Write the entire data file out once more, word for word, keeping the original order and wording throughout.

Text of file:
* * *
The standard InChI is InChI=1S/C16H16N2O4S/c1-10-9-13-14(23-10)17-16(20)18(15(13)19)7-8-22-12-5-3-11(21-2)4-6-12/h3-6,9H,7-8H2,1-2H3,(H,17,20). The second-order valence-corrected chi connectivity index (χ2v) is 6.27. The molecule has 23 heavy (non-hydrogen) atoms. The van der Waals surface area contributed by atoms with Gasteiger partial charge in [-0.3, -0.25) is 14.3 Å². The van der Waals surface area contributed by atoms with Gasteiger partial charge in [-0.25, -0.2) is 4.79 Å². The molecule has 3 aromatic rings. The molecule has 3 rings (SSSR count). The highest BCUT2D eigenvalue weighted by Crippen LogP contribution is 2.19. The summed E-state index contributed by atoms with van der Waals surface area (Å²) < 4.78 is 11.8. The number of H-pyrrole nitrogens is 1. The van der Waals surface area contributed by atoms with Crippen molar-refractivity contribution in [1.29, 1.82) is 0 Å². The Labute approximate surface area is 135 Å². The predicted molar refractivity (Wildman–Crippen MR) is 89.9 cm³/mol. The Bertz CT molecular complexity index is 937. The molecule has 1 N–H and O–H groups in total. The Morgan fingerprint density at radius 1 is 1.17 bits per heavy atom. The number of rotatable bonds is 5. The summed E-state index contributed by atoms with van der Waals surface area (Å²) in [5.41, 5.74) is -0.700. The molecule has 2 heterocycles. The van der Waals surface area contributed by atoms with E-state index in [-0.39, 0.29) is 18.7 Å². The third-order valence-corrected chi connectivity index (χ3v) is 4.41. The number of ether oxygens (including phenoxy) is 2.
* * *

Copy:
The standard InChI is InChI=1S/C16H16N2O4S/c1-10-9-13-14(23-10)17-16(20)18(15(13)19)7-8-22-12-5-3-11(21-2)4-6-12/h3-6,9H,7-8H2,1-2H3,(H,17,20). The second-order valence-corrected chi connectivity index (χ2v) is 6.27. The molecule has 23 heavy (non-hydrogen) atoms. The van der Waals surface area contributed by atoms with Gasteiger partial charge in [-0.3, -0.25) is 14.3 Å². The van der Waals surface area contributed by atoms with Gasteiger partial charge in [-0.25, -0.2) is 4.79 Å². The molecule has 3 aromatic rings. The molecule has 3 rings (SSSR count). The highest BCUT2D eigenvalue weighted by Crippen LogP contribution is 2.19. The summed E-state index contributed by atoms with van der Waals surface area (Å²) < 4.78 is 11.8. The number of H-pyrrole nitrogens is 1. The van der Waals surface area contributed by atoms with Crippen molar-refractivity contribution in [1.29, 1.82) is 0 Å². The Labute approximate surface area is 135 Å². The predicted molar refractivity (Wildman–Crippen MR) is 89.9 cm³/mol. The Bertz CT molecular complexity index is 937. The molecule has 1 N–H and O–H groups in total. The Morgan fingerprint density at radius 1 is 1.17 bits per heavy atom. The number of rotatable bonds is 5. The summed E-state index contributed by atoms with van der Waals surface area (Å²) in [5.41, 5.74) is -0.700. The molecule has 2 heterocycles. The van der Waals surface area contributed by atoms with E-state index in [-0.39, 0.29) is 18.7 Å². The third-order valence-corrected chi connectivity index (χ3v) is 4.41. The number of ether oxygens (including phenoxy) is 2.